Thousands of people have lost millions of dollars and their personal information to tax scams. During Cybersecurity Awareness Month, conducted every October, the mission of the government and private industry is to raise awareness about digital security and empower everyone to protect themselves against cybercrime.
What Is a Tax Scam?
A tax scam is when a fraudulent person steals someone else’s personal identification information—also called identity theft— and/or files a fraudulent tax return in an attempt to steal tax refunds. Scammers use the regular mail, telephone, or email to swindle individuals and businesses. The IRS is asking parents and families to inform their loved ones—especially teens and senior citizens—how to be cautious and stay safe online. Be aware of the potential dangers in sharing devices at home, shopping online and using social media. These activities can sometimes be an open door for fraudsters by leaving an unnecessary trail of personal information.
Online Safety Tips
Recognize tax scams so you can avoid them
Be aware of thieves posing as the IRS or other legitimate organizations. These tax scammers may reach out with phishing emails, fake social media profiles, and threatening phone calls and texts. The IRS doesn’t initiate contact with taxpayers by email, text messages or social media channels to request personal or financial information. Learn what a scam call sounds like, and don’t click on links or download attachments from unsolicited suspicious emails from unknown senders. Verify contact/content/context with trusted senders as fraudsters may pose as someone you trust.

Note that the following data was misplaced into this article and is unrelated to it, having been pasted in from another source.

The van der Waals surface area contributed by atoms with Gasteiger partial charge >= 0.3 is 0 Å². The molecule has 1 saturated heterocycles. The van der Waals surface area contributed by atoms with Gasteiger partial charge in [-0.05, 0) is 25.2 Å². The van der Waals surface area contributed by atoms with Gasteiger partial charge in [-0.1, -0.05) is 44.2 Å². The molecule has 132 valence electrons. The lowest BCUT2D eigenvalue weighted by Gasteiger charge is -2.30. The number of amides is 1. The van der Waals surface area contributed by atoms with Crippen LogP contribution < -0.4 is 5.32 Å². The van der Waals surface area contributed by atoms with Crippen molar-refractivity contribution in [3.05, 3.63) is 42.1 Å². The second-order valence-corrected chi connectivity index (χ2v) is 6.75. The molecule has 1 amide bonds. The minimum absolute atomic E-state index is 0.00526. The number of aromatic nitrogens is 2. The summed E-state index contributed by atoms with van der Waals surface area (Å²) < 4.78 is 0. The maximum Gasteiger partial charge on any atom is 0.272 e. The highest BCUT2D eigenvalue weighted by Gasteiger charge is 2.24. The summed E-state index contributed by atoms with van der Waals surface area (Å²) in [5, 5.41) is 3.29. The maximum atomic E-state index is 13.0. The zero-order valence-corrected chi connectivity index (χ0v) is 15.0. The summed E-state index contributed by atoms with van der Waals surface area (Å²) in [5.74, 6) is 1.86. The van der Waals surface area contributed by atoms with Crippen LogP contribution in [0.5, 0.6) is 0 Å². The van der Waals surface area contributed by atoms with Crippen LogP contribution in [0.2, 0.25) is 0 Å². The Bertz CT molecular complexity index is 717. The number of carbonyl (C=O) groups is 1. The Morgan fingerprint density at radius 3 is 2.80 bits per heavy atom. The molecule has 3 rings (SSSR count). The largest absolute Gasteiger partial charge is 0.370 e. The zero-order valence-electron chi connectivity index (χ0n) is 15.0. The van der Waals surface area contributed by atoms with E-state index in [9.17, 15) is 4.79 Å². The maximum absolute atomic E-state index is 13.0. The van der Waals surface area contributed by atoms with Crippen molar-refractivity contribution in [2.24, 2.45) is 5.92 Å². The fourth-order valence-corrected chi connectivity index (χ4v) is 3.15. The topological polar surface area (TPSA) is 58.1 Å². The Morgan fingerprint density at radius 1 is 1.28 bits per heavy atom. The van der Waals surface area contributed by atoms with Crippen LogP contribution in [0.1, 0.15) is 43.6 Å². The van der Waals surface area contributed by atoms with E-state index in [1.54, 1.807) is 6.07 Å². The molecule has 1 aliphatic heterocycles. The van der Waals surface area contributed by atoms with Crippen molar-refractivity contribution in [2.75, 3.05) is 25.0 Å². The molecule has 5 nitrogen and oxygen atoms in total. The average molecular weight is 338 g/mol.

Be Aware—Don’t Overshare
When you’re online or using email, don’t share too much personal information like birthdates, addresses, age, or financial information such as bank account and Social Security numbers. This will help protect you and avoid online exposure to scammers and criminals. Tax scams start with thieves getting your personal information.
Use Extra Caution on Public Wi-Fi networks
Connection to Wi-Fi in a mall or coffee shop is convenient but it may not be safe. Cybercriminals can easily intercept personal information on public networks so always use a virtual private network when connecting to public Wi-Fi. It’s hard to imagine that your latte could result in you being targeted for a tax scam, but it happens.
Enable Security Tools and Strong Passwords
Use strong, unique passwords for each account and consider a password management app. Strong passwords thwart tax scams. Also, enable two-factor or multi-factor authentication for business, personal and online accounts. Keep your electronic devices updated with the latest security software. Encrypt sensitive files such as tax records stored on computers. Ensure all family members have comprehensive protection, especially if devices are being shared.
Reach Out to Your Accountant
Also, if you believe you are being contacted by the IRS, reach out to your accountant first before responding. Our team can guide you through the steps to find out if it is really the IRS or a fraudster. We can help you avoid tax scams.
For more information, visit the Tax Scams and Consumer Alerts page on IRS.gov. Additional information about tax scams is also available on IRS social media sites, including YouTube videos. Also see Publication 4524, Security Awareness for Taxpayers.
If you have questions, contact us to discuss your situation.
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